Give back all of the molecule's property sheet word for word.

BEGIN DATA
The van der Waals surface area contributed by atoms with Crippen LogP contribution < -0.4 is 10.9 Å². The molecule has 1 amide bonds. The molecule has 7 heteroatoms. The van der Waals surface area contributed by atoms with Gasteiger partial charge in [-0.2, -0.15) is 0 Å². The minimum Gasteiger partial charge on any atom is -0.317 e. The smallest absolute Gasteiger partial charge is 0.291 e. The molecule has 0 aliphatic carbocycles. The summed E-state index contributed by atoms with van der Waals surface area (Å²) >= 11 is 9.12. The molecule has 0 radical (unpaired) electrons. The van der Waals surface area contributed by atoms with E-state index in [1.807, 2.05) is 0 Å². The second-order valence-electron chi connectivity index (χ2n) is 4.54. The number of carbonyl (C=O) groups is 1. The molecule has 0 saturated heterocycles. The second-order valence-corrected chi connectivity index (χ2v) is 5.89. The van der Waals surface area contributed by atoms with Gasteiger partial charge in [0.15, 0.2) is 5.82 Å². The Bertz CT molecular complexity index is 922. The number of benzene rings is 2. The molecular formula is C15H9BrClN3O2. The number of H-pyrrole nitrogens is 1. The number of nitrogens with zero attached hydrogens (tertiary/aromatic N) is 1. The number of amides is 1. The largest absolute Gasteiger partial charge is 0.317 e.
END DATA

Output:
The van der Waals surface area contributed by atoms with Crippen LogP contribution < -0.4 is 10.9 Å². The molecule has 1 amide bonds. The molecule has 7 heteroatoms. The van der Waals surface area contributed by atoms with Gasteiger partial charge in [-0.2, -0.15) is 0 Å². The minimum Gasteiger partial charge on any atom is -0.317 e. The smallest absolute Gasteiger partial charge is 0.291 e. The molecule has 0 aliphatic carbocycles. The summed E-state index contributed by atoms with van der Waals surface area (Å²) >= 11 is 9.12. The molecule has 0 radical (unpaired) electrons. The van der Waals surface area contributed by atoms with E-state index in [1.807, 2.05) is 0 Å². The second-order valence-electron chi connectivity index (χ2n) is 4.54. The number of carbonyl (C=O) groups is 1. The molecule has 0 saturated heterocycles. The second-order valence-corrected chi connectivity index (χ2v) is 5.89. The van der Waals surface area contributed by atoms with Gasteiger partial charge in [0.15, 0.2) is 5.82 Å². The Bertz CT molecular complexity index is 922. The number of benzene rings is 2. The molecular formula is C15H9BrClN3O2. The number of H-pyrrole nitrogens is 1. The number of nitrogens with zero attached hydrogens (tertiary/aromatic N) is 1. The number of amides is 1. The largest absolute Gasteiger partial charge is 0.317 e.